Investing intelligently is undeniably the most infallible and safest way to create wealth over time. No matter where you are in your investment journey, it’s time to grow your money as hard as you are.
However, when it comes to investing, as it should be, there is no one-size-fits-all solution. How you invest, what you invest in, and when you choose to invest has a lot to do with how you are positioned. Personal finance is good… “personal”, after all!
The investment should ideally be based on the following parameters:
Your long-term investment goals
Have you ever heard that? You probably have! But have you taken a pen and a sheet of paper to write down your short, medium and long-term investment goals? If you decide to invest a certain amount of money, when do you think you will need it? Are you going to need some of it in two years for a down payment on your car, in five years for that down payment on a house, or do you need to periodically withdraw money from your investments to meet your needs? . travel goals? Each objective may require a different investment instrument or even within the same instrument, different defined durations, to allow you to achieve these objectives.
Your investment approach and style
Are you an aggressive investor who is comfortable with high stakes and the high risk that comes with it? Or have you always chosen the most conservative investment instruments that offer you guaranteed periodic returns? Your lifestyle, budget, risk tolerance and general interests could help you better understand who you are as an investor.
How you choose to invest your money should also depend on:
The time you need to devote
You may be the type of person who spends a few hours fine-tuning your investment strategy every day. Someone with a high risk tolerance may be more comfortable spending time trading and monitoring the stock market frequently. On the other hand, if you are someone who has chosen to invest in products that do not require you to constantly monitor and manage them, mutual funds might be the right investment for you.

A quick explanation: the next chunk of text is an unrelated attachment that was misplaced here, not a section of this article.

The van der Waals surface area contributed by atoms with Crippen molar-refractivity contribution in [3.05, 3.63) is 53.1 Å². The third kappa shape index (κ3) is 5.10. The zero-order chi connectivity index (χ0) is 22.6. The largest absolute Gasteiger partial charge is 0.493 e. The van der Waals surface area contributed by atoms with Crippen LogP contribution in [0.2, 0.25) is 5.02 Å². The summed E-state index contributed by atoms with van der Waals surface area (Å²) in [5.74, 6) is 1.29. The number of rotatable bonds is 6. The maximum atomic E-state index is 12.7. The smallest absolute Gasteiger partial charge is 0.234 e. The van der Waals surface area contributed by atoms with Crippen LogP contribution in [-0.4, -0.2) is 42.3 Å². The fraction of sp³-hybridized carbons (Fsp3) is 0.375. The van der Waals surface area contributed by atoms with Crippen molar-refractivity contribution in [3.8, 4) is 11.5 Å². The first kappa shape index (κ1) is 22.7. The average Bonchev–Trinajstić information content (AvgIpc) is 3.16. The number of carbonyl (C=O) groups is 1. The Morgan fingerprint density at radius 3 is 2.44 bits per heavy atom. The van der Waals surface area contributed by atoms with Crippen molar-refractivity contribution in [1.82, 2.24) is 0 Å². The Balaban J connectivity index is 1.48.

How much do you want to know
All the time in the world wouldn’t help you if you didn’t constantly learn how to up your investing game. Whether you are someone who wants to stick to a conservative approach – provident funds, fixed deposits and debt funds, or someone who is more willing to take risks – stocks, equity investments, crypto; how you choose to invest should ultimately be based on what you know and what you are willing to learn. You should know the basics of each type of investment before making a decision.
Choose investments that correspond to points 1 and 2
Determining “how” to invest money involves asking “where” you should invest money. Common investment options include:
Stocks: Individual stocks (equities) of companies that you believe will increase in value over time.
Bonds: Bonds allow a company or even the government to borrow your money as part of an investment to finance a project. Bonds are considered fixed income investments and generally pay regular interest to investors. The principal is then returned on a due date set in the future.
Mutual funds: investing your money in funds – such as mutual funds, index funds or exchange-traded funds (ETFs) – allows you to buy multiple stocks, bonds and/or other investments at the same time . Mutual funds create instant diversification by pooling investors’ money and using it to buy a basket of investments that match the fund’s stated objective. Funds can be actively managed, with a professional manager selecting the investments used, or they can track an index.
Gold: Gold has become much more accessible as an investment in financial form, through government gold sovereign bonds, digital gold, gold ETFs, etc.
Real Estate: Real estate is a way to diversify your investment portfolio outside of the traditional mix of stocks and bonds. Real estate that you do not live in and occupy is generally considered an investment.
So here are some tips to keep in mind as you move forward in your investment journey and build your investment game.
(This article is written by Dipika Jaikishan, COO & Co-Founder, Basis, and is co-written by Rebecca Edwin, Head – Content, Basis)